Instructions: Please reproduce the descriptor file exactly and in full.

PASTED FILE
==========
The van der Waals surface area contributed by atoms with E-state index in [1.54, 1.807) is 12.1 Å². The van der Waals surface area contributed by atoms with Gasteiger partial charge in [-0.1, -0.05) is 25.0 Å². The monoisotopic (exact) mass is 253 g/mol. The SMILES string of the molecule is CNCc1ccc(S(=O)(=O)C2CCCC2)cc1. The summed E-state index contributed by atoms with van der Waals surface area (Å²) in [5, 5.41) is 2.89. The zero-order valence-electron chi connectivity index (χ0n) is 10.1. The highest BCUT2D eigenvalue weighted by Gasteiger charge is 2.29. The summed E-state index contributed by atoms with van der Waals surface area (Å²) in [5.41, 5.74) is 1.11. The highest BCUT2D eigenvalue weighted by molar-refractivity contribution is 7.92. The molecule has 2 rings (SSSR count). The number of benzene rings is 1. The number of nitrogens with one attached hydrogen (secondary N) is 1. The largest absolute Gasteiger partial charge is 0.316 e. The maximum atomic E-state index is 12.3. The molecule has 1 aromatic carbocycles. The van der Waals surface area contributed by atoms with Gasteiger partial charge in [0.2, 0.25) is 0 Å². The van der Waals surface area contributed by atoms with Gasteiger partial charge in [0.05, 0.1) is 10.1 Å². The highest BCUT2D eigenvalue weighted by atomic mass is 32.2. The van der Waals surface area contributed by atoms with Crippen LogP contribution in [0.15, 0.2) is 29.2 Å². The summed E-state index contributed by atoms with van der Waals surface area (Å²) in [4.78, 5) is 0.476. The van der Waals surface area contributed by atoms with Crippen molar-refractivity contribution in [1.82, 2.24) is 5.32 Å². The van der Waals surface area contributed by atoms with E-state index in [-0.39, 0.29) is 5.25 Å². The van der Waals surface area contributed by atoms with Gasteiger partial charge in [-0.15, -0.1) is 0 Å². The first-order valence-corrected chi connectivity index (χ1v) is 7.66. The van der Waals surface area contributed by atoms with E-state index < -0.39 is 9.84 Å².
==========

The van der Waals surface area contributed by atoms with E-state index in [1.54, 1.807) is 12.1 Å². The van der Waals surface area contributed by atoms with Gasteiger partial charge in [-0.1, -0.05) is 25.0 Å². The monoisotopic (exact) mass is 253 g/mol. The SMILES string of the molecule is CNCc1ccc(S(=O)(=O)C2CCCC2)cc1. The summed E-state index contributed by atoms with van der Waals surface area (Å²) in [5, 5.41) is 2.89. The zero-order valence-electron chi connectivity index (χ0n) is 10.1. The highest BCUT2D eigenvalue weighted by Gasteiger charge is 2.29. The summed E-state index contributed by atoms with van der Waals surface area (Å²) in [5.41, 5.74) is 1.11. The highest BCUT2D eigenvalue weighted by molar-refractivity contribution is 7.92. The molecule has 2 rings (SSSR count). The number of benzene rings is 1. The number of nitrogens with one attached hydrogen (secondary N) is 1. The largest absolute Gasteiger partial charge is 0.316 e. The maximum atomic E-state index is 12.3. The molecule has 1 aromatic carbocycles. The van der Waals surface area contributed by atoms with Gasteiger partial charge in [0.2, 0.25) is 0 Å². The van der Waals surface area contributed by atoms with Gasteiger partial charge in [0.05, 0.1) is 10.1 Å². The highest BCUT2D eigenvalue weighted by atomic mass is 32.2. The van der Waals surface area contributed by atoms with Crippen LogP contribution in [0.15, 0.2) is 29.2 Å². The summed E-state index contributed by atoms with van der Waals surface area (Å²) in [4.78, 5) is 0.476. The van der Waals surface area contributed by atoms with Crippen molar-refractivity contribution in [1.82, 2.24) is 5.32 Å². The van der Waals surface area contributed by atoms with E-state index in [-0.39, 0.29) is 5.25 Å². The van der Waals surface area contributed by atoms with Gasteiger partial charge in [-0.15, -0.1) is 0 Å². The first-order valence-corrected chi connectivity index (χ1v) is 7.66. The van der Waals surface area contributed by atoms with E-state index < -0.39 is 9.84 Å².